In a mudarabah-based business, does the rab-al-mal have the right to know which businesses the mudarib chooses to invest the capital in? If, for example, the mudarabah contract clearly requires the mudarib to invest the money only in certain (halal) businesses, but after receiving and working with the capital he refuses to reveal to the rab-al-mal what it is actually invested in or where the profit (if any) is actually coming from, what is the ruling on it?

  • What is the meaning for Mudarabah, mudarib and Rab-Al-Maal? Please try to use english words maximum. Commented Jan 28, 2014 at 5:59
  • 1
    @Muslim They're well-known terms in Islamic finance; any expert who is able to answer the question would be familiar with them, and anyone who is unfamiliar with them would be the wrong person to ask anyway.
    – goldPseudo
    Commented Jan 28, 2014 at 6:05
  • @Muslim see also the meta discussion here: meta.islam.stackexchange.com/a/94/22
    – goldPseudo
    Commented Jan 28, 2014 at 6:06

1 Answer 1


According to the Bank Negara Malaysia, the rabb-al-mal has "a right of access to reasonable information regarding the mudarabah venture." [Shariah Standard on Mudarabah § 10.5]. While this is classified as a Shariah standard, it does not go into detail on how this ruling is derived or what exactly constitutes "reasonable information."

I have however read from various other sources that a non-transparent mudarabah contract would be, if not verboten, at least strongly discouraged due to the uncertain nature of the contract; there is no shortage of evidence in the hadith literature forbidding gharar (e.g. uncertain sales such as buying fruit before it's ripe or buying fish while it's still in the water), where the buyer have no knowledge of what they're purchasing until after the transaction is complete.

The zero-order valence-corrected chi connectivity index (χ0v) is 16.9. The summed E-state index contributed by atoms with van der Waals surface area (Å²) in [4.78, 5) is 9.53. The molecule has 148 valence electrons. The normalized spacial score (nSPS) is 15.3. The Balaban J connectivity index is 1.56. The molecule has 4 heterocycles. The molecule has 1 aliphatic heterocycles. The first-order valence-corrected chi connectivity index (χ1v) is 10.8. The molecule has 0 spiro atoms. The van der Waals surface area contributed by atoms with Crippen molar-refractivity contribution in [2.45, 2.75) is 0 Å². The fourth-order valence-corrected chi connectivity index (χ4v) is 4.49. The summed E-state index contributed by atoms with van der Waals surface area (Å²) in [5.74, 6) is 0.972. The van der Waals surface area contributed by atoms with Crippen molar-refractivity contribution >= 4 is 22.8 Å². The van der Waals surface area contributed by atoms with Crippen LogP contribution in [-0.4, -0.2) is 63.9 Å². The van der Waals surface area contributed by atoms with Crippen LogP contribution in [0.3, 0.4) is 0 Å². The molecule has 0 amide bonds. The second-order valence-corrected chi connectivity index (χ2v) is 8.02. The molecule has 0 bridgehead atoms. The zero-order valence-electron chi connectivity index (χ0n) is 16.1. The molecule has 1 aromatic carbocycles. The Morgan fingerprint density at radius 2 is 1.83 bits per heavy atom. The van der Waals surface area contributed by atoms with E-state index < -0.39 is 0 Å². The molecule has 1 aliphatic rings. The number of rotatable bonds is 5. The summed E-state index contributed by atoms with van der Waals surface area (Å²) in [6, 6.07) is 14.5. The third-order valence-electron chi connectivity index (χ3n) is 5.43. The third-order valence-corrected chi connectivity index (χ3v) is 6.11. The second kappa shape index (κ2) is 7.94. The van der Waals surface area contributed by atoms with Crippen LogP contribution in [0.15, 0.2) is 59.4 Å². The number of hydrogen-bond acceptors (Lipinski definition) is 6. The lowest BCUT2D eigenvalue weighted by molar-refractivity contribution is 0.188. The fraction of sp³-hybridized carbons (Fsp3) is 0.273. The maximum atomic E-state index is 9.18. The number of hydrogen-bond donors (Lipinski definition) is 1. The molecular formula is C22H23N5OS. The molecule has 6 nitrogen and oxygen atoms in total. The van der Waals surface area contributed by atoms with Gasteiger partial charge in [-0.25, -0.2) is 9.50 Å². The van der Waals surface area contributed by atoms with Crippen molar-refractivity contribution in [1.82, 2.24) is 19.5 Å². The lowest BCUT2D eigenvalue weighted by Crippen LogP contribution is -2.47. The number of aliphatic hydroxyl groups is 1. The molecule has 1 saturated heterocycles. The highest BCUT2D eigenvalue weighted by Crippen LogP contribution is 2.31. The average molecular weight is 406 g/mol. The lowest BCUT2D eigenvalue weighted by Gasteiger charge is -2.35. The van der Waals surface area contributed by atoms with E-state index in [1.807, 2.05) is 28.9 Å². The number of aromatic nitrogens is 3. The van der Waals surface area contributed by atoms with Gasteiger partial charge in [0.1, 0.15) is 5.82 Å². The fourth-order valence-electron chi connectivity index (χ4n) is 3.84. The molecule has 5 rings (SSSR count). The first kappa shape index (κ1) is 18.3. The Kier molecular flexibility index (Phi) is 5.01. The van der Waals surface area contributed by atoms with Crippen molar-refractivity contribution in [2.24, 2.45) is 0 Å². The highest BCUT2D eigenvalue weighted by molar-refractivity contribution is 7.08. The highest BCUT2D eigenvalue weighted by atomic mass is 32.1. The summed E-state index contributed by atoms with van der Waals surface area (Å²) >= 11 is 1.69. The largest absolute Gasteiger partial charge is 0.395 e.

In the case of the rabb-al-mal, he does have the right to know what he's "buying" (read: investing in), and has full authority to establish exactly what the mudarib can or cannot invest in when establishing the mudarabah contract. And if it's proven that the mudarib invested the capital in a way not authorized by the rabb-al-mal, he is very much in breach of contract. I know of no difference of opinion regarding these two points.

Going back to the BNM standard above, it seems likely that "reasonable information" would be what is needed to prevent uncertainty on the part of the rabb-al-mal, which is to say enough to confirm that the mudarib is working according to the contract and to ensure that the profit is being distributed appropriately.

I do not know how universally accepted this ruling would be though; all sources I've examined are from the Malaysian model of Islamic finance, which has been known to differ with Islamic financial models elsewhere (e.g. in the Arab world).

As an aside, I know of no reason you can't just demand transparency as part of the mudarabah contract itself. The mudarib would then be explicitly required to provide such information as part of his contractual (rather than Shariah) obligations.

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